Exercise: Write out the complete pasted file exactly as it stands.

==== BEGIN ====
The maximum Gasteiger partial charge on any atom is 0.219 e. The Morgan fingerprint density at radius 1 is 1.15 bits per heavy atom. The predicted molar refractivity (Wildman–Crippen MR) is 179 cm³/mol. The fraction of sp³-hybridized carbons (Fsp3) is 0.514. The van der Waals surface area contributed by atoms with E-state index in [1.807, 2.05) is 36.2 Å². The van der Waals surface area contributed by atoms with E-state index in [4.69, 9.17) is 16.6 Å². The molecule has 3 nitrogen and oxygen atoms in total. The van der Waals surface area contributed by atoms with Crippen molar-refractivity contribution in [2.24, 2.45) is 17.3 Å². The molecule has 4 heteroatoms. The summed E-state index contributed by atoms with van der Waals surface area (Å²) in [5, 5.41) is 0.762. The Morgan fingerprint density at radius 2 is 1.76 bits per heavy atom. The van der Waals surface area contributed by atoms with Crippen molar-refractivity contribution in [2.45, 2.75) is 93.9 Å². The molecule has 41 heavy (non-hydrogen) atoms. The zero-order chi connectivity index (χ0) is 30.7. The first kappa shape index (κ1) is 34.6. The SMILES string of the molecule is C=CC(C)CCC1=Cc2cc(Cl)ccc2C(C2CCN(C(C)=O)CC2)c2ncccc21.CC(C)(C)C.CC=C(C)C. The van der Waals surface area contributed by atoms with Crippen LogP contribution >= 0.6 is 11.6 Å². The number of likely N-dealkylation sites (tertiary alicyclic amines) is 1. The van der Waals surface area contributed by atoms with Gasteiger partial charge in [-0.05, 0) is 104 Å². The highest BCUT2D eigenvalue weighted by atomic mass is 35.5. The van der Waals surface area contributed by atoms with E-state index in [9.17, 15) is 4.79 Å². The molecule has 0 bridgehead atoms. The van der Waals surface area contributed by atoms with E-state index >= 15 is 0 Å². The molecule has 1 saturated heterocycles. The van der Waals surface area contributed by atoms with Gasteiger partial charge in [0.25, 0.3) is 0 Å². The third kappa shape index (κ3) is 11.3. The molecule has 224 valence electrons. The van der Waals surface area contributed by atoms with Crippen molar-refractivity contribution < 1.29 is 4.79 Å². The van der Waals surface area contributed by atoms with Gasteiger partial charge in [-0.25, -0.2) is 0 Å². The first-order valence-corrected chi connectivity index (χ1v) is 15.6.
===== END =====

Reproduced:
The maximum Gasteiger partial charge on any atom is 0.219 e. The Morgan fingerprint density at radius 1 is 1.15 bits per heavy atom. The predicted molar refractivity (Wildman–Crippen MR) is 179 cm³/mol. The fraction of sp³-hybridized carbons (Fsp3) is 0.514. The van der Waals surface area contributed by atoms with E-state index in [1.807, 2.05) is 36.2 Å². The van der Waals surface area contributed by atoms with E-state index in [4.69, 9.17) is 16.6 Å². The molecule has 3 nitrogen and oxygen atoms in total. The van der Waals surface area contributed by atoms with Crippen molar-refractivity contribution in [2.24, 2.45) is 17.3 Å². The molecule has 4 heteroatoms. The summed E-state index contributed by atoms with van der Waals surface area (Å²) in [5, 5.41) is 0.762. The Morgan fingerprint density at radius 2 is 1.76 bits per heavy atom. The van der Waals surface area contributed by atoms with Crippen molar-refractivity contribution in [2.45, 2.75) is 93.9 Å². The molecule has 41 heavy (non-hydrogen) atoms. The zero-order chi connectivity index (χ0) is 30.7. The first kappa shape index (κ1) is 34.6. The SMILES string of the molecule is C=CC(C)CCC1=Cc2cc(Cl)ccc2C(C2CCN(C(C)=O)CC2)c2ncccc21.CC(C)(C)C.CC=C(C)C. The van der Waals surface area contributed by atoms with Crippen LogP contribution >= 0.6 is 11.6 Å². The number of likely N-dealkylation sites (tertiary alicyclic amines) is 1. The van der Waals surface area contributed by atoms with Gasteiger partial charge in [-0.05, 0) is 104 Å². The highest BCUT2D eigenvalue weighted by atomic mass is 35.5. The van der Waals surface area contributed by atoms with E-state index in [9.17, 15) is 4.79 Å². The molecule has 0 bridgehead atoms. The van der Waals surface area contributed by atoms with E-state index >= 15 is 0 Å². The molecule has 1 saturated heterocycles. The van der Waals surface area contributed by atoms with Gasteiger partial charge in [0.25, 0.3) is 0 Å². The third kappa shape index (κ3) is 11.3. The molecule has 224 valence electrons. The van der Waals surface area contributed by atoms with Crippen molar-refractivity contribution < 1.29 is 4.79 Å². The van der Waals surface area contributed by atoms with Gasteiger partial charge in [-0.25, -0.2) is 0 Å². The first-order valence-corrected chi connectivity index (χ1v) is 15.6.